Framing as a Social Movement’s Transnational Strategy: The Gülen Movement’s EU-Turkey Discourses in the Post-2016 Online Media

Keywords: Gülen movement, transnational, social movement, AKP, Erdoğan, media, framing

Abstract

This paper focuses on framing as a social movement’s transnational strategy. Applying the cultural approach to framing analysis, it investigates how the Gülen movement, as a social group with restricted access to national gatekeepers, uses discourse to internationalise a domestic power struggle with a powerful opponent. Moving the struggle to the international arena presents a discursive opportunity that determines which ideas become visible and legitimate both internationally and nationally. The importance of such internationalization increases in times of conflict and the media play a vital role in this process. The paper argues that the editors of the pro-Gülen movement foreign online platforms established after the movement was forced into exile following the failed 2016 coup, use strategic framing to tailor their frames for the host context and culture. That increases the resonance of their frames and the potential of the discursive opportunity. The article confirms the previous findings that media are a crucial resource for transnational social movements because policymakers are sensitive to public opinion, which is shaped by media frames.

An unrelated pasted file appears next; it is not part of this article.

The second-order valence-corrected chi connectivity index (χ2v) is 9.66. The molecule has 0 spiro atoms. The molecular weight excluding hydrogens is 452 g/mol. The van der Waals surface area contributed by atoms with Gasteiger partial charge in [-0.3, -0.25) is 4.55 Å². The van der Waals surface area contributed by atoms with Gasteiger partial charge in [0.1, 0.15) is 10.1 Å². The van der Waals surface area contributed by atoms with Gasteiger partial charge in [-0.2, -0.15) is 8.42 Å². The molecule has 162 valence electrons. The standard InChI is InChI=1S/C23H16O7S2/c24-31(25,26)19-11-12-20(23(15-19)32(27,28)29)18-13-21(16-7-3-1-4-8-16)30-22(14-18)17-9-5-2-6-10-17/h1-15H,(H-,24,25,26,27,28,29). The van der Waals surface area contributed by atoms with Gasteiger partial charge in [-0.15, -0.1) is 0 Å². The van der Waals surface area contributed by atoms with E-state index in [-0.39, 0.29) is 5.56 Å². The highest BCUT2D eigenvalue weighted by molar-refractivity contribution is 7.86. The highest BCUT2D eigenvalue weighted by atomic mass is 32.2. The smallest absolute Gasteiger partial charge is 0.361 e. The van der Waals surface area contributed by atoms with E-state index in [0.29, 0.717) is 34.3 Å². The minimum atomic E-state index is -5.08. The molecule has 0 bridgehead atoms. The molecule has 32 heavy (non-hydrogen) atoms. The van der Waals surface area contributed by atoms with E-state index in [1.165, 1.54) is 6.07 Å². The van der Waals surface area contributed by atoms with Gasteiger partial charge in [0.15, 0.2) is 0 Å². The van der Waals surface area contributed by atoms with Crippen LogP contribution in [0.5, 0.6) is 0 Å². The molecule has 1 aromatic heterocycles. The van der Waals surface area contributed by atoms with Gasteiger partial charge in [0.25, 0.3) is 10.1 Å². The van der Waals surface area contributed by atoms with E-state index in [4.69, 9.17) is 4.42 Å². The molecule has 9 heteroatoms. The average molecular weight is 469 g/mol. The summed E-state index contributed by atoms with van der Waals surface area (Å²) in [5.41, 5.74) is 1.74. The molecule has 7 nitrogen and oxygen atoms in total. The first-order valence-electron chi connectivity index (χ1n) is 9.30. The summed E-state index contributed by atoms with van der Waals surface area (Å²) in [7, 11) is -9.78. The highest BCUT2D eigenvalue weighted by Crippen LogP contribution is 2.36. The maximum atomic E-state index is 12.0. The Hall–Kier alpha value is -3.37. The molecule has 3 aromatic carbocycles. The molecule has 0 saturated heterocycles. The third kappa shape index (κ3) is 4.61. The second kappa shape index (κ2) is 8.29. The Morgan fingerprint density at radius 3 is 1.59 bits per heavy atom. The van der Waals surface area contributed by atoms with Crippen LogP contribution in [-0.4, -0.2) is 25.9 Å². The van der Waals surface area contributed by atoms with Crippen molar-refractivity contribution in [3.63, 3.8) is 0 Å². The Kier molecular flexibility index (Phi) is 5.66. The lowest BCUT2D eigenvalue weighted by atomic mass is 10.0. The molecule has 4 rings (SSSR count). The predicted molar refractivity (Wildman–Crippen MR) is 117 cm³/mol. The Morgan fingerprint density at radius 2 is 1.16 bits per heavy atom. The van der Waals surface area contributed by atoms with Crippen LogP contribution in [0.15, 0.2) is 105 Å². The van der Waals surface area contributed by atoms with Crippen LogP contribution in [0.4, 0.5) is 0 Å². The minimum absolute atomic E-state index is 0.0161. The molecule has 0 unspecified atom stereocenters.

Author Biography

Lucie Tungul, Palacky University Olomouc, Czech Republic

Lucie Tungul graduated from Miami University, Ohio (international relations), and Palacky University in Olomouc (politics and European studies). Her areas of interest are European integration with a special focus on Europeanization, democratization, EU decision-making processes, Euroscepticism, migration processes and identity discourses. She is Assistant Professor at the Department of Politics and Social Sciences at the Faculty of Law, Palacky University, Czechia. She worked at Fatih University, Istanbul between 2006 and 2016. She is a member of the Czech Political Science Association Executive Board and the Wilfried Martens Centre for European Studies Academic Council.

Section
Research Articles